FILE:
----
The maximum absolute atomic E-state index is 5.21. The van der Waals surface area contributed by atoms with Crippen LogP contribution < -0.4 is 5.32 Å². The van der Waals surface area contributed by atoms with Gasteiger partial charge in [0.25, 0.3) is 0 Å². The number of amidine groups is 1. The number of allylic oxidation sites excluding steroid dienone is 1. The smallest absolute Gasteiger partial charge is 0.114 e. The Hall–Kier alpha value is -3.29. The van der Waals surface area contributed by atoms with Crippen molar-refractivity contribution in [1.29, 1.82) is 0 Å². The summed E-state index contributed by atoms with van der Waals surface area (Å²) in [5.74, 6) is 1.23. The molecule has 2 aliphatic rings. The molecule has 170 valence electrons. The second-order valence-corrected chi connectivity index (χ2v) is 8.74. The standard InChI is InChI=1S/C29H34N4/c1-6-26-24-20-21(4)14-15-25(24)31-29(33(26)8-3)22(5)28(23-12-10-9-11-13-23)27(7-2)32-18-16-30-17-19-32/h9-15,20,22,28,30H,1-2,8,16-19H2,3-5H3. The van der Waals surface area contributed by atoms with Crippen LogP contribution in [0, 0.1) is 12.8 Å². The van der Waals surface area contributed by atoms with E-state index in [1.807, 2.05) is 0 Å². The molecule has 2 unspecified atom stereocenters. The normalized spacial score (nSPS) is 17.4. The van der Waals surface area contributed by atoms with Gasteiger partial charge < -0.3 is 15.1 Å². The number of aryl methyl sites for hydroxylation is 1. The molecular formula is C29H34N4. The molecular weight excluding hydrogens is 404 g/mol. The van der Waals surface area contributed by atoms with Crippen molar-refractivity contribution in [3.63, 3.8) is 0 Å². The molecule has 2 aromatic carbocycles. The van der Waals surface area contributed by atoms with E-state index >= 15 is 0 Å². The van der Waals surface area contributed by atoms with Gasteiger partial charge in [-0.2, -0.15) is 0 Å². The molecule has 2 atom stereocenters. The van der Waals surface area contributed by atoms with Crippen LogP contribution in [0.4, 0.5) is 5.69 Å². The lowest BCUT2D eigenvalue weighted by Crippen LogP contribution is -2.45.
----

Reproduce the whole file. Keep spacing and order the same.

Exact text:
The maximum absolute atomic E-state index is 5.21. The van der Waals surface area contributed by atoms with Crippen LogP contribution < -0.4 is 5.32 Å². The van der Waals surface area contributed by atoms with Gasteiger partial charge in [0.25, 0.3) is 0 Å². The number of amidine groups is 1. The number of allylic oxidation sites excluding steroid dienone is 1. The smallest absolute Gasteiger partial charge is 0.114 e. The Hall–Kier alpha value is -3.29. The van der Waals surface area contributed by atoms with Crippen molar-refractivity contribution in [1.29, 1.82) is 0 Å². The summed E-state index contributed by atoms with van der Waals surface area (Å²) in [5.74, 6) is 1.23. The molecule has 2 aliphatic rings. The molecule has 170 valence electrons. The second-order valence-corrected chi connectivity index (χ2v) is 8.74. The standard InChI is InChI=1S/C29H34N4/c1-6-26-24-20-21(4)14-15-25(24)31-29(33(26)8-3)22(5)28(23-12-10-9-11-13-23)27(7-2)32-18-16-30-17-19-32/h9-15,20,22,28,30H,1-2,8,16-19H2,3-5H3. The van der Waals surface area contributed by atoms with Crippen LogP contribution in [0, 0.1) is 12.8 Å². The van der Waals surface area contributed by atoms with E-state index in [1.807, 2.05) is 0 Å². The molecule has 2 unspecified atom stereocenters. The normalized spacial score (nSPS) is 17.4. The van der Waals surface area contributed by atoms with Gasteiger partial charge < -0.3 is 15.1 Å². The number of aryl methyl sites for hydroxylation is 1. The molecular formula is C29H34N4. The molecular weight excluding hydrogens is 404 g/mol. The van der Waals surface area contributed by atoms with Crippen molar-refractivity contribution in [3.63, 3.8) is 0 Å². The molecule has 2 aromatic carbocycles. The van der Waals surface area contributed by atoms with E-state index >= 15 is 0 Å². The van der Waals surface area contributed by atoms with Gasteiger partial charge in [-0.2, -0.15) is 0 Å². The molecule has 2 atom stereocenters. The van der Waals surface area contributed by atoms with Crippen LogP contribution in [0.4, 0.5) is 5.69 Å². The lowest BCUT2D eigenvalue weighted by Crippen LogP contribution is -2.45.